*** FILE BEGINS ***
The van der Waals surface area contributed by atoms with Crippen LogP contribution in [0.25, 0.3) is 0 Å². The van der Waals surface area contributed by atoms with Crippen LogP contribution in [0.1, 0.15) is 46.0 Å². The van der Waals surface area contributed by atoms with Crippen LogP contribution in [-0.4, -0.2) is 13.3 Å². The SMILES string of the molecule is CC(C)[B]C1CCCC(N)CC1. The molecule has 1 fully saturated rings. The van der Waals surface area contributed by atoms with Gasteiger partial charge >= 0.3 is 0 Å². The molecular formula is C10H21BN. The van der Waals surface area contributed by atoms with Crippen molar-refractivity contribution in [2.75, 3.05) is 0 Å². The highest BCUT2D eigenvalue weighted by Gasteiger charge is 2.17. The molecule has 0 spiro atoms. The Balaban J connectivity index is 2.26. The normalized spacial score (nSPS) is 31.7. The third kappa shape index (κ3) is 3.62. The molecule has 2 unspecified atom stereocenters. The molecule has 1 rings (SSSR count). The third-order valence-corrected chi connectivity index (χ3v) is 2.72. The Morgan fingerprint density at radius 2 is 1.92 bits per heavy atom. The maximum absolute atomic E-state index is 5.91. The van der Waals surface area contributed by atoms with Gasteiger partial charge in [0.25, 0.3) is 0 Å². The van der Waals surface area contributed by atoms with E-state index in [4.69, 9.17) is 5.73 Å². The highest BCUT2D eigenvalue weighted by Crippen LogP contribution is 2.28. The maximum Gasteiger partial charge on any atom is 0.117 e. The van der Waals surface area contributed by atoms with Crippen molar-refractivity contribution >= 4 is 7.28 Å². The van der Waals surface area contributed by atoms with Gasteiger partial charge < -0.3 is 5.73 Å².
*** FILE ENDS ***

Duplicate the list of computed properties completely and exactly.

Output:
The van der Waals surface area contributed by atoms with Crippen LogP contribution in [0.25, 0.3) is 0 Å². The van der Waals surface area contributed by atoms with Crippen LogP contribution in [0.1, 0.15) is 46.0 Å². The van der Waals surface area contributed by atoms with Crippen LogP contribution in [-0.4, -0.2) is 13.3 Å². The SMILES string of the molecule is CC(C)[B]C1CCCC(N)CC1. The molecule has 1 fully saturated rings. The van der Waals surface area contributed by atoms with Gasteiger partial charge >= 0.3 is 0 Å². The molecular formula is C10H21BN. The van der Waals surface area contributed by atoms with Crippen molar-refractivity contribution in [2.75, 3.05) is 0 Å². The highest BCUT2D eigenvalue weighted by Gasteiger charge is 2.17. The molecule has 0 spiro atoms. The Balaban J connectivity index is 2.26. The normalized spacial score (nSPS) is 31.7. The third kappa shape index (κ3) is 3.62. The molecule has 2 unspecified atom stereocenters. The molecule has 1 rings (SSSR count). The third-order valence-corrected chi connectivity index (χ3v) is 2.72. The Morgan fingerprint density at radius 2 is 1.92 bits per heavy atom. The maximum absolute atomic E-state index is 5.91. The van der Waals surface area contributed by atoms with Gasteiger partial charge in [0.25, 0.3) is 0 Å². The van der Waals surface area contributed by atoms with E-state index in [4.69, 9.17) is 5.73 Å². The highest BCUT2D eigenvalue weighted by Crippen LogP contribution is 2.28. The maximum Gasteiger partial charge on any atom is 0.117 e. The van der Waals surface area contributed by atoms with Crippen molar-refractivity contribution >= 4 is 7.28 Å². The van der Waals surface area contributed by atoms with Gasteiger partial charge < -0.3 is 5.73 Å².